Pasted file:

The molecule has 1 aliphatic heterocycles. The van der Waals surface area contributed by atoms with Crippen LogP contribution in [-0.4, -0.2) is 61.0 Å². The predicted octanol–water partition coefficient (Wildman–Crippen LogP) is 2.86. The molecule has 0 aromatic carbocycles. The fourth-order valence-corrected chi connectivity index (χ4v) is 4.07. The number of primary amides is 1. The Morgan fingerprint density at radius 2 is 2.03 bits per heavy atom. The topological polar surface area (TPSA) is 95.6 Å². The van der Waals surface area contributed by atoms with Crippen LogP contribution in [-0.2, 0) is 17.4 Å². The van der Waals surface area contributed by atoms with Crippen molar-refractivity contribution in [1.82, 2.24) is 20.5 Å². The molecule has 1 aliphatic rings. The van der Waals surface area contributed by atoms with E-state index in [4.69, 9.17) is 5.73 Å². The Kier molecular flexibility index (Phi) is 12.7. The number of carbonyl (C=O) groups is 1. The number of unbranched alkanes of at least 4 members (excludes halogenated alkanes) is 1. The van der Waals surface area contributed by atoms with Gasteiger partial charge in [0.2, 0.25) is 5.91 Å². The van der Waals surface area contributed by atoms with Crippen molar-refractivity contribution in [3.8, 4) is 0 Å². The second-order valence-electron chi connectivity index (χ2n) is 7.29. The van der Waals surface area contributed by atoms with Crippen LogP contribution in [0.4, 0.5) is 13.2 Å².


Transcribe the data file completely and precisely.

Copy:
The molecule has 1 aliphatic heterocycles. The van der Waals surface area contributed by atoms with Crippen LogP contribution in [-0.4, -0.2) is 61.0 Å². The predicted octanol–water partition coefficient (Wildman–Crippen LogP) is 2.86. The molecule has 0 aromatic carbocycles. The fourth-order valence-corrected chi connectivity index (χ4v) is 4.07. The number of primary amides is 1. The Morgan fingerprint density at radius 2 is 2.03 bits per heavy atom. The topological polar surface area (TPSA) is 95.6 Å². The van der Waals surface area contributed by atoms with Crippen LogP contribution in [-0.2, 0) is 17.4 Å². The van der Waals surface area contributed by atoms with Crippen molar-refractivity contribution in [1.82, 2.24) is 20.5 Å². The molecule has 1 aliphatic rings. The van der Waals surface area contributed by atoms with E-state index in [4.69, 9.17) is 5.73 Å². The Kier molecular flexibility index (Phi) is 12.7. The number of carbonyl (C=O) groups is 1. The number of unbranched alkanes of at least 4 members (excludes halogenated alkanes) is 1. The van der Waals surface area contributed by atoms with Gasteiger partial charge in [0.2, 0.25) is 5.91 Å². The van der Waals surface area contributed by atoms with Crippen molar-refractivity contribution in [3.8, 4) is 0 Å². The second-order valence-electron chi connectivity index (χ2n) is 7.29. The van der Waals surface area contributed by atoms with Crippen LogP contribution in [0.4, 0.5) is 13.2 Å².